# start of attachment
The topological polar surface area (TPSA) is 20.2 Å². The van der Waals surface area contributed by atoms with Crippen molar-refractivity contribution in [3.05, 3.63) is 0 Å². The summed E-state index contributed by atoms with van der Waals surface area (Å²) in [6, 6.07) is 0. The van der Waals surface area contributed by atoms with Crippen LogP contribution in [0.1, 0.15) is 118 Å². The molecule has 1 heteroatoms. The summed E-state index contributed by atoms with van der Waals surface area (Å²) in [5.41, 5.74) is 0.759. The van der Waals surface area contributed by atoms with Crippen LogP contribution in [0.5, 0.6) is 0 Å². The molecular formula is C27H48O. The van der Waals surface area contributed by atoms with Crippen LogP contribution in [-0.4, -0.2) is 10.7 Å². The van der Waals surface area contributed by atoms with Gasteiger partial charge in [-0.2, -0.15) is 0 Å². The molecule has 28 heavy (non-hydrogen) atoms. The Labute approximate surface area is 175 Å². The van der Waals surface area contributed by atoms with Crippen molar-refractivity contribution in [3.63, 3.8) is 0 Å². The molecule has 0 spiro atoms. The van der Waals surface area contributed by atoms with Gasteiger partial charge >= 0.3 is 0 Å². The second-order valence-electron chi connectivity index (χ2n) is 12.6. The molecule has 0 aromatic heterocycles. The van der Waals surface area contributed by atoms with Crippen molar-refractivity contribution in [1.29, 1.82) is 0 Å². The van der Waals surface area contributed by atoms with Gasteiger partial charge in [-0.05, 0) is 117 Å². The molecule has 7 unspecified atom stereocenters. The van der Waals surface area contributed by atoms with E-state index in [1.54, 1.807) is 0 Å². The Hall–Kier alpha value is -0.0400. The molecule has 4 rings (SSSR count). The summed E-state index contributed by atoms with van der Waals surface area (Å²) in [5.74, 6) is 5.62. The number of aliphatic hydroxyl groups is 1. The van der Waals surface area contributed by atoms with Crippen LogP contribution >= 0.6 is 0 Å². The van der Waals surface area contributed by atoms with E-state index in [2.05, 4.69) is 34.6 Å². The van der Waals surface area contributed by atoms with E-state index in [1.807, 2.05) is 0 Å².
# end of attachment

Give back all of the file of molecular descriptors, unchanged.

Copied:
The topological polar surface area (TPSA) is 20.2 Å². The van der Waals surface area contributed by atoms with Crippen molar-refractivity contribution in [3.05, 3.63) is 0 Å². The summed E-state index contributed by atoms with van der Waals surface area (Å²) in [6, 6.07) is 0. The van der Waals surface area contributed by atoms with Crippen LogP contribution in [0.1, 0.15) is 118 Å². The molecule has 1 heteroatoms. The summed E-state index contributed by atoms with van der Waals surface area (Å²) in [5.41, 5.74) is 0.759. The van der Waals surface area contributed by atoms with Crippen LogP contribution in [0.5, 0.6) is 0 Å². The molecular formula is C27H48O. The van der Waals surface area contributed by atoms with Crippen LogP contribution in [-0.4, -0.2) is 10.7 Å². The van der Waals surface area contributed by atoms with Gasteiger partial charge in [-0.2, -0.15) is 0 Å². The molecule has 28 heavy (non-hydrogen) atoms. The Labute approximate surface area is 175 Å². The van der Waals surface area contributed by atoms with Crippen molar-refractivity contribution in [3.63, 3.8) is 0 Å². The molecule has 0 spiro atoms. The van der Waals surface area contributed by atoms with Gasteiger partial charge >= 0.3 is 0 Å². The second-order valence-electron chi connectivity index (χ2n) is 12.6. The molecule has 0 aromatic heterocycles. The van der Waals surface area contributed by atoms with Crippen molar-refractivity contribution in [1.29, 1.82) is 0 Å². The van der Waals surface area contributed by atoms with Gasteiger partial charge in [-0.05, 0) is 117 Å². The molecule has 7 unspecified atom stereocenters. The van der Waals surface area contributed by atoms with E-state index in [1.54, 1.807) is 0 Å². The Hall–Kier alpha value is -0.0400. The molecule has 4 rings (SSSR count). The summed E-state index contributed by atoms with van der Waals surface area (Å²) in [5.74, 6) is 5.62. The number of aliphatic hydroxyl groups is 1. The van der Waals surface area contributed by atoms with Crippen LogP contribution >= 0.6 is 0 Å². The van der Waals surface area contributed by atoms with E-state index in [2.05, 4.69) is 34.6 Å². The van der Waals surface area contributed by atoms with E-state index in [1.807, 2.05) is 0 Å².